Wake-up Call: Being ‘always on’ hurts productivity

Some distance from work is critical to getting vital fresh perspective as leader

Working late: after-hours emails chip away at creativity, innovation and true productivity

Working late: after-hours emails chip away at creativity, innovation and true productivity

 

At about 11pm one night you realise there’s a key step your team needs to take on a current project. So you dash off an email to the team members while you’re thinking about it. No time like the present, right?

Wrong. As a productivity trainer specialising in attention management, I’ve seen over the past decade how after-hours emails speed up corporate cultures – and that, in turn, chips away at creativity, innovation and true productivity.

If this is a common behaviour for you, you’re missing the opportunity to get some distance from work – distance that’s critical to the fresh perspective you need as the leader. And, when the boss is working, the team feels like they should be working.

Think about the message you’d like to send. Do you intend for your staff to reply to you immediately? Or are you just sending the email because you’re thinking about it at the moment, and want to get it done before you forget?

If it’s the former, you’re intentionally chaining your employees to the office 24/7. If it’s the latter, you’re unintentionally chaining your employees to the office 24/7.

Being “always on” hurts results. When employees are constantly monitoring their email after work hours – due to a fear of missing something from you, or because they are addicted to their devices – they are missing out on essential down time that brains need.

Creativity, inspiration and motivation are your competitive advantage but they are also depletable resources that need to be recharged.

Incidentally, this is also true for you, so it’s worthwhile to examine your own communication habits.

Be clear about expectations for email and other communications, and set up policies to support a healthy culture that recognises and values single- tasking, focus and down time.

Also, take a hard look at the attitudes of leaders regarding an always-on work environment. The (often unconscious) belief that more work equals more success is difficult to overcome, but the truth is that this is neither beneficial nor sustainable.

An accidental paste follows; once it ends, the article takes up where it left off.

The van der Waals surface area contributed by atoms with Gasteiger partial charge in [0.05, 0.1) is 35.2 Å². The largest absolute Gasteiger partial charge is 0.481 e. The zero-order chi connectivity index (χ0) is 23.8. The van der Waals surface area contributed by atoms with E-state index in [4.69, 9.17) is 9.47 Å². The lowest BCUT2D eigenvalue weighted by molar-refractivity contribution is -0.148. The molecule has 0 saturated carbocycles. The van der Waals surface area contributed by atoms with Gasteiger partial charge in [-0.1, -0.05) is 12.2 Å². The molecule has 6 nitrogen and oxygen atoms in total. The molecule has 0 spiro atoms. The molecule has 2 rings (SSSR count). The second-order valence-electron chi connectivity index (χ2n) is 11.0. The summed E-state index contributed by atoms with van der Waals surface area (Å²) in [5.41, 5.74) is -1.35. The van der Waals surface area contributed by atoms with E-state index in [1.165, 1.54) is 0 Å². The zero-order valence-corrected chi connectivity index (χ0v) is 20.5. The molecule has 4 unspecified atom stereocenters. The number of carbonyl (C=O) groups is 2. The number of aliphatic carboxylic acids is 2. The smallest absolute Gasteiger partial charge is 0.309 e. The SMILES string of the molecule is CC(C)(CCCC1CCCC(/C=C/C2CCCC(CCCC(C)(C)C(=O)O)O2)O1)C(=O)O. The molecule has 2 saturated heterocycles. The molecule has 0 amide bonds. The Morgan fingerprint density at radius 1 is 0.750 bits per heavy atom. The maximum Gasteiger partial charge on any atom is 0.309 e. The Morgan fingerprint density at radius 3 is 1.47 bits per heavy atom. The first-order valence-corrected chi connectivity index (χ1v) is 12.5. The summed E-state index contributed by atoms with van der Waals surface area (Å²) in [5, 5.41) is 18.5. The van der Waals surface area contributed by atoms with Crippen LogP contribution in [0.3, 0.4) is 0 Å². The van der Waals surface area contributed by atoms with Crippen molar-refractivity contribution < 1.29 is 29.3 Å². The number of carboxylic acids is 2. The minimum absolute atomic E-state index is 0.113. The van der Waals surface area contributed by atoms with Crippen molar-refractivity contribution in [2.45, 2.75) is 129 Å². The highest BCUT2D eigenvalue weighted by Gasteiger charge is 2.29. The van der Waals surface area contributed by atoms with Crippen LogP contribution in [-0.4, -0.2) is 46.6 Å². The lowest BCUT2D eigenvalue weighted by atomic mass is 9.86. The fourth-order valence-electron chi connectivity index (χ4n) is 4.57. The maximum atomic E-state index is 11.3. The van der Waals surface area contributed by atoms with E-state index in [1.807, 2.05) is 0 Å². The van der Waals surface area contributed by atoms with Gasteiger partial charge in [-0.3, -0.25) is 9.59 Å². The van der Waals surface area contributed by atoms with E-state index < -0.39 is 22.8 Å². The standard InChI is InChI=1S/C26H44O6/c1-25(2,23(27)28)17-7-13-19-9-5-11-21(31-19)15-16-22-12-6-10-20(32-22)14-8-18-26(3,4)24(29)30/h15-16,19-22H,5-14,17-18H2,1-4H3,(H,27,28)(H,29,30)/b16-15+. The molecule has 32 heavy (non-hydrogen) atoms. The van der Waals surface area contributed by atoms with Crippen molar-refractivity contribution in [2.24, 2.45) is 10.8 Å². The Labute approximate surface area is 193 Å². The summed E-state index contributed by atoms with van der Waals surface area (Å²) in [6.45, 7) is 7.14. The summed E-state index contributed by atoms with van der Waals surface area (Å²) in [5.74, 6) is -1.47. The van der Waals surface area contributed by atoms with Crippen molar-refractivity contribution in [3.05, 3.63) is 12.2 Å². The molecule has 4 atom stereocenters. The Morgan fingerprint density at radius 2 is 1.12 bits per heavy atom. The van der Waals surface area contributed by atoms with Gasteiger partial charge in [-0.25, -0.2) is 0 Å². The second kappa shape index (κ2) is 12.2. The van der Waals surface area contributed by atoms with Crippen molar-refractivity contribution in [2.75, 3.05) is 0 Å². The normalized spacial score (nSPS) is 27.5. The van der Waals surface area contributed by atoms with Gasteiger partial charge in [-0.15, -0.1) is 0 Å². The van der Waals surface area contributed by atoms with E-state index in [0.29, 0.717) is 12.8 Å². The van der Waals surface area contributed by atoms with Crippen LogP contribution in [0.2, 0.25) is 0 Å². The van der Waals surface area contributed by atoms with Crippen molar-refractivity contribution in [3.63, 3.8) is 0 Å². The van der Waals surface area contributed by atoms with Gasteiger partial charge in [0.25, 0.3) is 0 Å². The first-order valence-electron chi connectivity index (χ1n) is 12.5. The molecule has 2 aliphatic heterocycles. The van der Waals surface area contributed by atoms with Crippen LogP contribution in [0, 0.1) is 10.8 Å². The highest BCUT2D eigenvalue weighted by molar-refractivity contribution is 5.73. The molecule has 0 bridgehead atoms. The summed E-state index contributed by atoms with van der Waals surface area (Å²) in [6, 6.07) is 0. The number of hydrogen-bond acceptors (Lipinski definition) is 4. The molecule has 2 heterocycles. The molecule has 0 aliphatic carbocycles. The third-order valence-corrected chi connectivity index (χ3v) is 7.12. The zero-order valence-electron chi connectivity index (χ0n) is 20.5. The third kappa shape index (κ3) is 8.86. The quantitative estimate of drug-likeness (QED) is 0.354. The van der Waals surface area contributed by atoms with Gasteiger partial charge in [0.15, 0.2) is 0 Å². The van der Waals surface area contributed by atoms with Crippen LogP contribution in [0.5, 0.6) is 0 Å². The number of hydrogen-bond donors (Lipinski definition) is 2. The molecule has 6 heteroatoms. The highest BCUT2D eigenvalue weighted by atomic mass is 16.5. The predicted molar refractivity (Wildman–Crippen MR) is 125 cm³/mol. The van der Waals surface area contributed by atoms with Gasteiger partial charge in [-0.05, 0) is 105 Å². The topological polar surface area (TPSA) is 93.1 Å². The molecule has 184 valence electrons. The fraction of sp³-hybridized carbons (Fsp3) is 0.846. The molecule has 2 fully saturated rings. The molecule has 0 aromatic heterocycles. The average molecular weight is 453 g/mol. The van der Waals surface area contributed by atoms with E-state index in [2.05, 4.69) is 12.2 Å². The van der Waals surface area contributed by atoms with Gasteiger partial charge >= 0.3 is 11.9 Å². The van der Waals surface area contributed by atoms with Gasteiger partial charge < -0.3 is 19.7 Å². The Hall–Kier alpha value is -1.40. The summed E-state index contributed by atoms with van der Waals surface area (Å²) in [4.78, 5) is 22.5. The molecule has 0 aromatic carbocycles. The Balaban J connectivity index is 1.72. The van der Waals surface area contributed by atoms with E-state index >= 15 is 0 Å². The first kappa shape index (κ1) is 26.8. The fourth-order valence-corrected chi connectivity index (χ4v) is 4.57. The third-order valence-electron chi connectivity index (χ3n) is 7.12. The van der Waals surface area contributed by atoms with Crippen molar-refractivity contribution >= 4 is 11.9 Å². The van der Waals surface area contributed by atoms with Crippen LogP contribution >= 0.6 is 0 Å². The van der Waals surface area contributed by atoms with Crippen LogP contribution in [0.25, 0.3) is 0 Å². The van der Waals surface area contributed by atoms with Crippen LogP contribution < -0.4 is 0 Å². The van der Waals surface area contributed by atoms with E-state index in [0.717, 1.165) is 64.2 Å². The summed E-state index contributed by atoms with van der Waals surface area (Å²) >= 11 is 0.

A frantic environment that includes answering emails at all hours doesn’t make your staff more productive. It just makes them busy and distracted.

You base your staff-hiring decisions on their knowledge, experience and unique talents, not how many tasks they can seemingly do at once, or how many emails they can answer in a day.

So, demonstrate and encourage an environment where employees can actually apply that brain power in a meaningful way: Ditch the phrase “time management” for the more relevant “attention management,” and make training on this crucial skill part of your staff development plan. Refrain from after-hours communication. Model and discuss the benefits of presence, by putting away your devices when speaking with your staff, and implementing a “no device” policy in meetings to promote single- tasking and full engagement. Discourage an always-on environment of distraction that inhibits creative flow by emphasising the importance of focus, balancing an open floor plan with plenty of quiet spaces, and creating part-time remote work options for high concentration roles, tasks and projects.

These behaviours will contribute to a higher quality output from yourself and your staff, and a more productive corporate culture. – Copyright Harvard Business Review 2015 Maura Thomas is the author of Personal Productivity Secrets and the forthcoming Work Without Walls: an Executive’s Guide to Attention Management in the Age of Distraction.

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